Differences in the health, mental health and health-promoting behaviours of rural versus urban cancer survivors in Australia
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People affected by cancer who live in rural Australia experience inferior survival compared to their urban counterparts. This study determines whether self-reported physical and mental health, as well as health-promoting behaviours, also differ between rural and urban Australian adults with a history of cancer.
Weighted, representative population data were collected via the South Australian Monitoring and Surveillance System between 1 January 2010 and 1 June 2015. Data for participants with a history of cancer (n = 4295) were analysed with adjustment for survey year, gender, age group, education, income, family structure, work status, country of birth and area-level relative socioeconomic disadvantage (SEIFA).
Cancer risk factors and co-morbid physical and mental health issues were prevalent among cancer survivors regardless of residential location. In unadjusted analyses, rural survivors were more likely than urban survivors to be obese and be physically inactive. They were equally likely to experience other co-morbidities (diabetes, chronic obstructive pulmonary disease, cardiovascular disease, arthritis or osteoporosis). With adjustment for SEIFA, rural/urban differences in obesity and physical activity disappeared. Rural survivors were more likely to have trust in their communities, less likely to report high/very high distress, but equally likely to report a mental health condition, both with and without adjustment for SEIFA.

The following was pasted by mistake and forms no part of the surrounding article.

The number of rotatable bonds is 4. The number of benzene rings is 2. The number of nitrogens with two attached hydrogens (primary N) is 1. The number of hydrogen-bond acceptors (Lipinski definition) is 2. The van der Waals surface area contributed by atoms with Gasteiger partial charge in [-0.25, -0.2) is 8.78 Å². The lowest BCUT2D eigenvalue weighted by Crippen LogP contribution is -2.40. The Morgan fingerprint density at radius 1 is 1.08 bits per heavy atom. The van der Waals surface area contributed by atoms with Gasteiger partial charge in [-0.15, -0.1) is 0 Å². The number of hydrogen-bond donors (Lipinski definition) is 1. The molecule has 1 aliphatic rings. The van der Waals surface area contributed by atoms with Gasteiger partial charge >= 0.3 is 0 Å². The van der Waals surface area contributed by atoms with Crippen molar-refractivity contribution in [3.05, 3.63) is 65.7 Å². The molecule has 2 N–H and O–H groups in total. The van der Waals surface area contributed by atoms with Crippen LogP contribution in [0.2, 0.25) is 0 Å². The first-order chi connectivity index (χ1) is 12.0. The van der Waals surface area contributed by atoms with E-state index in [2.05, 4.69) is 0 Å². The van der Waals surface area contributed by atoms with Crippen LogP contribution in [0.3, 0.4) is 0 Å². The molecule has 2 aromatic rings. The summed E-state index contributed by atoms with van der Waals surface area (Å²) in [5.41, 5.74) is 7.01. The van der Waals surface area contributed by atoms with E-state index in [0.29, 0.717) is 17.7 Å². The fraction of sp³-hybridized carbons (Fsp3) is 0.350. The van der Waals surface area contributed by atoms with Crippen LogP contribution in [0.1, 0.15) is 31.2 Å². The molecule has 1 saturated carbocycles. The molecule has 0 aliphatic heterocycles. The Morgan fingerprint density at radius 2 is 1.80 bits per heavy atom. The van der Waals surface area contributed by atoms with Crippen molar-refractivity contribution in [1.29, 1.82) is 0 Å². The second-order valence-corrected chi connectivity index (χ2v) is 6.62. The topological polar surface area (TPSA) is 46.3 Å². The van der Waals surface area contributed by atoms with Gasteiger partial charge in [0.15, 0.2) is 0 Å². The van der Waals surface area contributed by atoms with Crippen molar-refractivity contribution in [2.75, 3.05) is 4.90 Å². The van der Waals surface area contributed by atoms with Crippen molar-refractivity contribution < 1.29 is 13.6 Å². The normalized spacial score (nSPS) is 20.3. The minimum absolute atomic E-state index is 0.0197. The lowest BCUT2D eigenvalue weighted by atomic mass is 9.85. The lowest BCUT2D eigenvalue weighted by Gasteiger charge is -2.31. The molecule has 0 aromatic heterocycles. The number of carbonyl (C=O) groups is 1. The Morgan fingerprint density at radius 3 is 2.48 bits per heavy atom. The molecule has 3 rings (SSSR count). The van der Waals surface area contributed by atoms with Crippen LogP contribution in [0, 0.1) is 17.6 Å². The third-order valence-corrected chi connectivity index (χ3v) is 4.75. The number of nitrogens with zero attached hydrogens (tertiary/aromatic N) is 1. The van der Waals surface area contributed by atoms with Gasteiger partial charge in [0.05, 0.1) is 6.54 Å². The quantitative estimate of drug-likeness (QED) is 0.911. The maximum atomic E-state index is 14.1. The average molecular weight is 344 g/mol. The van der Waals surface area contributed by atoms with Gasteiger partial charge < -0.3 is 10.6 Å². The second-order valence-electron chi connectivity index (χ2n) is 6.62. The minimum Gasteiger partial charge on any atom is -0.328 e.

There is a need for deeper understanding of the impact of relative socioeconomic disadvantage on health (particularly physical activity and obesity) in rural settings and the development of accessible and culturally appropriate interventions to address rural cancer survivors’ specific needs and risk factors.
KeywordsCancer Onco- Rural Regional Survivor Disparity Psych-
Dr. Kate Gunn was supported by a Cancer Council SA Postdoctoral Research Fellowship (Cancer Support) and a Churchill Fellowship, Professor Bogda Koczwara was supported by a National Breast Cancer Foundation Practitioner Fellowship and Professor Robyn Clark by a Heart Foundation Future Leader Fellowship, during the completion of some of this work.
Compliance with ethical standards
Ethics approval to use the data for this purpose was granted by the SA Health Human Research Ethics Committee (reference number HREC/15/SAH/100), and participants gave verbal informed consent prior to participating in the survey.
All procedures performed in studies involving human participants were in accordance with the ethical standards of the institutional and/or national research committee and with the 1964 Helsinki declaration and its later amendments or comparable ethical standards. This article does not contain any studies with animals performed by any of the authors.
Informed consent was obtained from all individual participants included in the study.
Conflict of interest
The authors declare that they have no conflict of interest.
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